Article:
"Adding Vault space is meaningfully more technically complex for us, and on our server backend across our entire playerbase, than I think people realize," explained Truman. "So it's not just a button that we press and then, hey, we gave everybody more vault space."
Blackburn followed up: "Bungie problem, imagine that vault space is a highway through a major city. If we're going to expand the highway, we're going to also have to demolish some people's houses. We're going to have to pay for that in a pretty severe way."
I'm absolutely certain that Bungie isn't avoiding adding more space just to be capricious or to teach us some lesson about difficult personal choices. I have no doubt that a major Vault Space expansion would involve substantial time and money investment, but what I am saying is: Let's talk about it. Because I would much rather spend $10 on another 100 slots than another swanky emote in Eververse. If cost is the biggest issue, lay it out for us. You might be surprised by how much people are willing to throw down for this kind of quality of life change. Particularly as, with the release of the next major expansion, The Witch Queen, set to happen on 22 February, another major influx of gear is on the way.
Some potential solutions
One ray of hope is the weapon crafting system that's also coming with The Witch Queen. Though the exact details haven't been revealed, Blackburn told me that players will ultimately be able to craft any version of a gun that is possible according to its perk template. "By the time you're able to make the exact god roll, you will have the ability to make all the versions of that gun that you want," he explained. "So it's really about a long pursuit with a weapon. And we think if you're willing to spend that amount of time with the gun, we're okay with you being able to craft whatever version you want."
We don't know exactly what the resource or time grind involved will look like, but theoretically crafting should take some pressure off our Vaults. You'll no longer need to keep a bunch of different versions of the same gun. You'll just keep your favourite and then craft a different one if you want to experiment. However, crafting it isn't going to be a silver bullet for the problem. At launch, crafting will be restricted to Witch Queen's new raid, seasonal, and Throne World weapons. Older guns will be added later down the line, but it certainly sounds like we'll be hanging onto a lot of our old stuff.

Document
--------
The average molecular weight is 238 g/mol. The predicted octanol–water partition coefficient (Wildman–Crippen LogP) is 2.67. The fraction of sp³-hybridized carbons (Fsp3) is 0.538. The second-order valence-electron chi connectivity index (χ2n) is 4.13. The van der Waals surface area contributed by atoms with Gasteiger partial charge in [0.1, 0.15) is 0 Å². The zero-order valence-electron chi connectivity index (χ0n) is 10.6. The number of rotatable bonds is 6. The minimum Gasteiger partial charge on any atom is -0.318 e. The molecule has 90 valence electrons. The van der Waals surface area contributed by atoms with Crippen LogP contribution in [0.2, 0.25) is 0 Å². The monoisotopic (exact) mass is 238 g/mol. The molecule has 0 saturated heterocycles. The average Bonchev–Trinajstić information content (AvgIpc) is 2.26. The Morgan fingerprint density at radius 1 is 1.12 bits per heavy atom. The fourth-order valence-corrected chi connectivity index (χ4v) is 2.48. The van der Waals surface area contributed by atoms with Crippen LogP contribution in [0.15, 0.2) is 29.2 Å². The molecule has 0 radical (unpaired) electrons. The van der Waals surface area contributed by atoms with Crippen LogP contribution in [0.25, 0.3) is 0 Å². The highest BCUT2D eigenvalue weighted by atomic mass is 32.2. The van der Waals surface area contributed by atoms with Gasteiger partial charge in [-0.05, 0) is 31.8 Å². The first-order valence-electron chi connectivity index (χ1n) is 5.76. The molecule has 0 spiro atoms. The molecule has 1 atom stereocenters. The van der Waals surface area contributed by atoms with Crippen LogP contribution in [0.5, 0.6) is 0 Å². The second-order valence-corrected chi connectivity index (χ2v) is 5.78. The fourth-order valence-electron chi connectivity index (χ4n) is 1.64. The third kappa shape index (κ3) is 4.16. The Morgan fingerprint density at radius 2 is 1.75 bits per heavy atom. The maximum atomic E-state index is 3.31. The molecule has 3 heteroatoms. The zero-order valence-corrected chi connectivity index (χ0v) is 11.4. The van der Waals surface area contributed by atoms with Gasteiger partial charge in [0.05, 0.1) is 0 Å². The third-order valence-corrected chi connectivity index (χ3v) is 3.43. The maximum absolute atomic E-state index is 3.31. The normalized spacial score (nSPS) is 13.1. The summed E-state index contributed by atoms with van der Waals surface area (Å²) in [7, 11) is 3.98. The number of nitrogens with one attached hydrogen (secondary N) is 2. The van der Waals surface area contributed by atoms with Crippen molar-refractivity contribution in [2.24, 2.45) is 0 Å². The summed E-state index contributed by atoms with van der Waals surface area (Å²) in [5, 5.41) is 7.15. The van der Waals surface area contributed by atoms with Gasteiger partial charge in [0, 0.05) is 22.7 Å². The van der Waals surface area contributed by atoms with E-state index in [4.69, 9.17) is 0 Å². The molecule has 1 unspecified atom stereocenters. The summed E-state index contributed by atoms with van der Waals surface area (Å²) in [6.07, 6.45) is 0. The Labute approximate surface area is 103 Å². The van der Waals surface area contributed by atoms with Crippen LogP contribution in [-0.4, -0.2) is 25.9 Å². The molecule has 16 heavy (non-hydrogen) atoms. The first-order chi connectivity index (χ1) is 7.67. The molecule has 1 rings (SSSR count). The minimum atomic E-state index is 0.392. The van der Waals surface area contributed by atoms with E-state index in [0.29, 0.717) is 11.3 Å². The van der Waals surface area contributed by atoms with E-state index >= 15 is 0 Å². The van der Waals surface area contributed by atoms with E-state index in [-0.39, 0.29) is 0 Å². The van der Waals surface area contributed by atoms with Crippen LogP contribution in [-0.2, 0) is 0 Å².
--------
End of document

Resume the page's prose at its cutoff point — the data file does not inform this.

I don't like playing armchair designer, because I have no idea what the exact issues preventing Vault Space expansion are. (Though I suspect ongoing support for the PS4 and Xbox One will be a factor.) But it's easy to identify a couple of potential pain points which, if alleviated, could help the Vault space squeeze. Firstly, please stop over complicating the way elemental armor affinities work. As things stand, we have to keep multiple copies of every armor piece in order to ensure we have access to Solar, Arc, Void and now Stasis mods. This could be solved by making it so that, once masterworked, a piece of armor could be toggled between each element without additional cost.
Building on that, in the absence of an in-game loadout system, please remove the glimmer cost for applying mods. Ideally, this would enable third-party tools to swap out entire builds. I'm talking shaders and ornaments too, for my fashion forward guardians. At a stroke, we'd be able to slash the amount of armor in the cupboard and just keep the stuff with the juiciest stat splits.
We could do this tomorrow. All we need is Bungie to give DIM the same authorization that exists today within the Destiny Companion App. https://t.co/ofZn0Z1KjFOctober 3, 2021
The good news is that I honestly think Bungie gets it. The people at the top play the hell out of the game, and will undoubtedly be running into the same Vault space struggle. Live games are like super tankers in terms of the speed with which they can be course corrected, but I wouldn't be surprised if there's already something on the way to help us hoarders.
Let's hope so, because goddamnit I'm not dismantling any these six Timelost Corrective Measures until I know exactly what the Adrenaline Junkie buff looks like.
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With over two decades covering videogames, Tim has been there from the beginning. In his case, that meant playing Elite in 'co-op' on a BBC Micro (one player uses the movement keys, the other shoots) until his parents finally caved and bought an Amstrad CPC 6128. These days, when not steering the good ship PC Gamer, Tim spends his time complaining that all Priest mains in Hearthstone are degenerates and raiding in Destiny 2. He's almost certainly doing one of these right now.